The Tomorrow’s Value Ratings (TVR) is out with some surprising findings about the state of sustainable business. TVR is an annual assessment of corporate sustainability practices among leading companies worldwide. It is run by corporate sustainability agency Two Tomorrows and it aims to further the debate on sustainable business. This year’s ratings rated 92 companies and notes several trends:
- Innovation is the cutting edge of sustainability
- Leaders consider the whole value chain
- The very best companies are embedding sustainability in core decision-making
- Some companies are just repackaging business as usual, but the leaders address the sticky issues
- Paucity of targets is symptomatic of a lack of direction
During the research for the TVR ratings, MinGu Jun, Divisional Director of Two Tomorrows Asia writes in The Guardian that they saw some distinct changes in supply chain management. Jun stated that some of the best examples of supply chain management is now found in Asian companies. Jun writes that:
“Sustainability is no longer merely a box-ticking exercise required by large western companies; it is a shared-value practice whereby the Asian manufacturer has clear business incentives to be more sustainable.”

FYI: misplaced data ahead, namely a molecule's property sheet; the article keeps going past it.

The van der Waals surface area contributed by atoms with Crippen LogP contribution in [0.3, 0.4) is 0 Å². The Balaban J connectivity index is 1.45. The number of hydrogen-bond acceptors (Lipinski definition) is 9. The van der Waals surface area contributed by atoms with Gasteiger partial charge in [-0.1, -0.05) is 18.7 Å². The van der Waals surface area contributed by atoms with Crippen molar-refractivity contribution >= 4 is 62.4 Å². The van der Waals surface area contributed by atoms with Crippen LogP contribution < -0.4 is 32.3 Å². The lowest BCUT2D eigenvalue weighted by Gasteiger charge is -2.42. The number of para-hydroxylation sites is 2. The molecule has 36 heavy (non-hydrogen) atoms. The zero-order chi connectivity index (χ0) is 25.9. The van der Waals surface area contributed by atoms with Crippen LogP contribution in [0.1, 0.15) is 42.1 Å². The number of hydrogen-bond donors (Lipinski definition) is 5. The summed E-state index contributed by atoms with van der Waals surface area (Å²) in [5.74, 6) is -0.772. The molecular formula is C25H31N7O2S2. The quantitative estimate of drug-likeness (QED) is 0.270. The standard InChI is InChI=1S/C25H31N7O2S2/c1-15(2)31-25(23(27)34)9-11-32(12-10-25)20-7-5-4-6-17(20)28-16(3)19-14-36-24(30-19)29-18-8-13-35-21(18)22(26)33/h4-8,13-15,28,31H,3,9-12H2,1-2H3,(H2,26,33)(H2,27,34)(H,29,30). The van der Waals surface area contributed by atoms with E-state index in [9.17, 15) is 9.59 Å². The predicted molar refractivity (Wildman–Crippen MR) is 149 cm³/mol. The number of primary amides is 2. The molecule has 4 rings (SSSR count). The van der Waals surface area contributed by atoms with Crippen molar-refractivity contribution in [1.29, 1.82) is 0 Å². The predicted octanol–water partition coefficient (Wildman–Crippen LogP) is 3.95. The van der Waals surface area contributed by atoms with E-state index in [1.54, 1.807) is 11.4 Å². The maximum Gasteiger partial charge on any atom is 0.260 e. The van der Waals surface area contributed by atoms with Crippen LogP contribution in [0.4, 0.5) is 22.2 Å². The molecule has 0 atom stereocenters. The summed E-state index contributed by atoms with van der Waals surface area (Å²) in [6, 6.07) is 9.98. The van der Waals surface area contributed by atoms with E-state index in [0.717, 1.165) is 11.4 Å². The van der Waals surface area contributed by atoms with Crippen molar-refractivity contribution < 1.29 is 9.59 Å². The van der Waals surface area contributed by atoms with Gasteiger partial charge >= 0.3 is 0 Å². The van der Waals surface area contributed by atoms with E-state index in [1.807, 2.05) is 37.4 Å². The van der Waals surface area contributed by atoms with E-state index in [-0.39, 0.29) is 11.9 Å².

Jun elaborates that the last decade saw enormous effort put into control structures in the West – these acted to mitigate risks, thereby protecting brand reputation. All of these included things like third party audits, regulations, standards on environment, safety and human rights. In Asian companies however, supply chain management is moving away from these regulatory aspects towards mutual growth concepts. This means that leaders are pushing on “shared business models and revenue-sharing models, collaborative efforts to streamline production and logistics for cost savings, and providing strong incentives for good performance in sustainability.”
Companies like Toyota, Hyundai Motor Company (HMC) and Samsung are leading the way in finding sustainable solutions for their supply chain. HMC has a supplier support programme called Win-Win and this was designed to increase supplier’s economic stability through various financial initiatives. This program also helps their suppliers with cost cutting, among other things. Samsung has a Partner Collaboration Centre directly under their CEO and they have seven key programmes for mutual growth.
According to the research done by the TVR team, there are plenty of approaches to overall sustainability. This sort of value chain management where companies help their suppliers to form a new level of partnership might be a new bread of stakeholder engagement. Value chain management definitely has far reaching impacts on the supply chain as it increases the level of accountability and also puts an emphasis on personal relationships between the supplier and customer.